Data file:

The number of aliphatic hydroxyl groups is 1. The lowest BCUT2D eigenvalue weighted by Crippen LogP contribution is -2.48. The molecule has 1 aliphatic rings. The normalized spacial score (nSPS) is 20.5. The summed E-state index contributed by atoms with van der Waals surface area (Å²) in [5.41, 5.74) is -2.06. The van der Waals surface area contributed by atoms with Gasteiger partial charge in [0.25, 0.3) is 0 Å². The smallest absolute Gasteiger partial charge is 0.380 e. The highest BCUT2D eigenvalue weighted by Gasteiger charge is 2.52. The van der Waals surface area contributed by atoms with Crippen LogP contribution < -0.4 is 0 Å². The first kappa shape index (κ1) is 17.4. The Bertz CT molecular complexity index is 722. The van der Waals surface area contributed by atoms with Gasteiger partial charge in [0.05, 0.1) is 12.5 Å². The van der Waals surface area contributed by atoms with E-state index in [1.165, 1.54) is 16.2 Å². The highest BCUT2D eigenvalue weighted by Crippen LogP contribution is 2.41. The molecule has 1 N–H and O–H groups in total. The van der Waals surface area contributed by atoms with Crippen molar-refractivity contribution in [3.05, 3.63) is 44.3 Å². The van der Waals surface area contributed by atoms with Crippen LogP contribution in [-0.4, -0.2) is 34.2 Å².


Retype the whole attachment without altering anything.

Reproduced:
The number of aliphatic hydroxyl groups is 1. The lowest BCUT2D eigenvalue weighted by Crippen LogP contribution is -2.48. The molecule has 1 aliphatic rings. The normalized spacial score (nSPS) is 20.5. The summed E-state index contributed by atoms with van der Waals surface area (Å²) in [5.41, 5.74) is -2.06. The van der Waals surface area contributed by atoms with Gasteiger partial charge in [0.25, 0.3) is 0 Å². The smallest absolute Gasteiger partial charge is 0.380 e. The highest BCUT2D eigenvalue weighted by Gasteiger charge is 2.52. The van der Waals surface area contributed by atoms with Crippen LogP contribution < -0.4 is 0 Å². The first kappa shape index (κ1) is 17.4. The Bertz CT molecular complexity index is 722. The van der Waals surface area contributed by atoms with Gasteiger partial charge in [0.05, 0.1) is 12.5 Å². The van der Waals surface area contributed by atoms with E-state index in [1.165, 1.54) is 16.2 Å². The highest BCUT2D eigenvalue weighted by Crippen LogP contribution is 2.41. The molecule has 1 N–H and O–H groups in total. The van der Waals surface area contributed by atoms with Crippen molar-refractivity contribution in [3.05, 3.63) is 44.3 Å². The van der Waals surface area contributed by atoms with Crippen LogP contribution in [-0.4, -0.2) is 34.2 Å².